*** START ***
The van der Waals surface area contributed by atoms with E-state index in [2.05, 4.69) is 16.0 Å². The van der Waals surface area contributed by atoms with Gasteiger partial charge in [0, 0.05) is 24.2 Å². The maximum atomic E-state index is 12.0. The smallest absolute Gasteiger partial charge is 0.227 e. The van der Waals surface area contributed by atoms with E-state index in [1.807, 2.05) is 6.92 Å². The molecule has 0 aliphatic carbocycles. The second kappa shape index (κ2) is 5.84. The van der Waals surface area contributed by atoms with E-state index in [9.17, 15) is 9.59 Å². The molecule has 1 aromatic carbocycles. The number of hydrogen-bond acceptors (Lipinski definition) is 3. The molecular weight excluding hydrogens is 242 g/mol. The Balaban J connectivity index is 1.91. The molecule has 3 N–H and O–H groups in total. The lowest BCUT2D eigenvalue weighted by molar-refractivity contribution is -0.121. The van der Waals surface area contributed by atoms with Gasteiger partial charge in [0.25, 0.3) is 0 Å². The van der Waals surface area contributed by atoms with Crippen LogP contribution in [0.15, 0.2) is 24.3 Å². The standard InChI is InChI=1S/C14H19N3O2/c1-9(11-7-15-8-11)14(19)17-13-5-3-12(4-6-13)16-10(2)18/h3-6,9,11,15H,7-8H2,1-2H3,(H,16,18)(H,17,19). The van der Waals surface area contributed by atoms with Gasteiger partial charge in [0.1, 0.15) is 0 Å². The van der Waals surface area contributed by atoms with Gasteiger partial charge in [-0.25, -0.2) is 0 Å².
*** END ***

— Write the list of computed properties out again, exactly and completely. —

The van der Waals surface area contributed by atoms with E-state index in [2.05, 4.69) is 16.0 Å². The van der Waals surface area contributed by atoms with Gasteiger partial charge in [0, 0.05) is 24.2 Å². The maximum atomic E-state index is 12.0. The smallest absolute Gasteiger partial charge is 0.227 e. The van der Waals surface area contributed by atoms with E-state index in [1.807, 2.05) is 6.92 Å². The molecule has 0 aliphatic carbocycles. The second kappa shape index (κ2) is 5.84. The van der Waals surface area contributed by atoms with E-state index in [9.17, 15) is 9.59 Å². The molecule has 1 aromatic carbocycles. The number of hydrogen-bond acceptors (Lipinski definition) is 3. The molecular weight excluding hydrogens is 242 g/mol. The Balaban J connectivity index is 1.91. The molecule has 3 N–H and O–H groups in total. The lowest BCUT2D eigenvalue weighted by molar-refractivity contribution is -0.121. The van der Waals surface area contributed by atoms with Gasteiger partial charge in [0.25, 0.3) is 0 Å². The van der Waals surface area contributed by atoms with Crippen LogP contribution in [0.15, 0.2) is 24.3 Å². The standard InChI is InChI=1S/C14H19N3O2/c1-9(11-7-15-8-11)14(19)17-13-5-3-12(4-6-13)16-10(2)18/h3-6,9,11,15H,7-8H2,1-2H3,(H,16,18)(H,17,19). The van der Waals surface area contributed by atoms with Gasteiger partial charge in [0.1, 0.15) is 0 Å². The van der Waals surface area contributed by atoms with Gasteiger partial charge in [-0.25, -0.2) is 0 Å².